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Building a team for working on data products

Data products (digital tools fueled by data) are powerful assets for any organization. They're also highly complex: in addition to the infrastructure underlying any digital product, they rely on data (obviously), which means the teams that build them need not just developers and designers but also data scientists.

Because data scientists’ work is in high demand, the standard mode for developing data products involves a handoff: the data scientist creates a model and passes it along to the developers and designers to build from.

But that’s actually not the most efficient way to build data products. In our experience, integrating a data scientist into the product development team throughout the process leads to better products that earn wider adoption and add more business value – and that get built faster.

Making the leap to integrating data scientists into product teams, though, can be challenging. It requires everyone to adjust their normal ways of working. But the outcomes are worth the effort. Here, we outline three key insights that can inspire organizations to embrace this change.

1. A fully integrated team increases speed to value

As the complexity of a project increases, so does the value of having an integrated team (see Figure 1).

We’ve experienced the transformative power of integrating teams first hand: years ago, our design and engineering teams worked together in phases, where the design team would hand their work off to engineers, who would transform it into working code. And then there'd be some part-time back-and-forth as the groups worked out kinks.

When we shifted to an integrated-team approach, one of the big questions we had was about cost: how would we justify the cost of keeping the larger team on for the entirety of a project? Put differently, would there be value-adding work for every team member to do throughout the evolution of a project?

Briefly, we found the answer is yes: there is always valuable work to do. What's more, the integrated approach leads to less back-and-forth, which translates to a quicker arrival at a valuable end state.

The same holds true when you add data scientists to the mix.

In the context of creating data products, integrating data scientists into the product team means the team can deliver a product that meets user needs and earns user adoption faster than they’d otherwise be able to.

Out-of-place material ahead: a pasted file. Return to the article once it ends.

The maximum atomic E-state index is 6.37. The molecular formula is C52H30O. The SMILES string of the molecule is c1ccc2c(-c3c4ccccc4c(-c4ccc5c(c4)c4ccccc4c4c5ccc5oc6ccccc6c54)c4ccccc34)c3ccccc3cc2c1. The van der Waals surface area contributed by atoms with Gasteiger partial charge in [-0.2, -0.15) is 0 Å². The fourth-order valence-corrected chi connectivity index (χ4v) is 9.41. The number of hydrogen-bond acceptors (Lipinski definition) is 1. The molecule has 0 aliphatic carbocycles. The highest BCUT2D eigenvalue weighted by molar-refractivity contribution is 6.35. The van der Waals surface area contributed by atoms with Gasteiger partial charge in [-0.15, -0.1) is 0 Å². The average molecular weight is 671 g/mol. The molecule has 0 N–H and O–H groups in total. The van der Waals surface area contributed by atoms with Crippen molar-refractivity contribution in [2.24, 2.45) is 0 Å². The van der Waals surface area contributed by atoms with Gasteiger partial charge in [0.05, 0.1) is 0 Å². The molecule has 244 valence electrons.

In other words: integrated product teams can more quickly build and launch solutions that generate new revenue or otherwise drive value for the company.

When data scientists are included throughout the process of data product development, they can see whether their models deliver answers that satisfy users – and tweak those models if not. (While designers adjust UX to manage expectations and devs update the backend so everything functions.)

Of course, integration isn’t as straightforward as that description makes it sound.

In the real world, everyone’s work happens at a different pace. Users offer feedback that designers can incorporate in almost real time. Things move more slowly on the dev side of things: engineers have to build and test code, then make sure it functions as expected. Model development can also be a lengthy process, as data scientists seek to validate their models. But working as a team can help everyone be more efficient.

For example, in a recent engagement, our data science partner was trying to combine a bunch of data we’d sent over from multiple sources. It wasn’t all in the right format or even in a single location. When we met for our regular check-in, they explained this to us and we realized we could be cleaning and formatting the data before we handed it off – in fact, we were able to automate that process. This saved the data scientist a significant amount of time and let the team as a whole iterate much faster.

Now we know to ask upfront about data formatting and delivery to streamline data projects from the get-go. This continual mutual learning helps us adapt as we build and work at the pace we need to for the job we’re doing.

2. A dedicated team performs best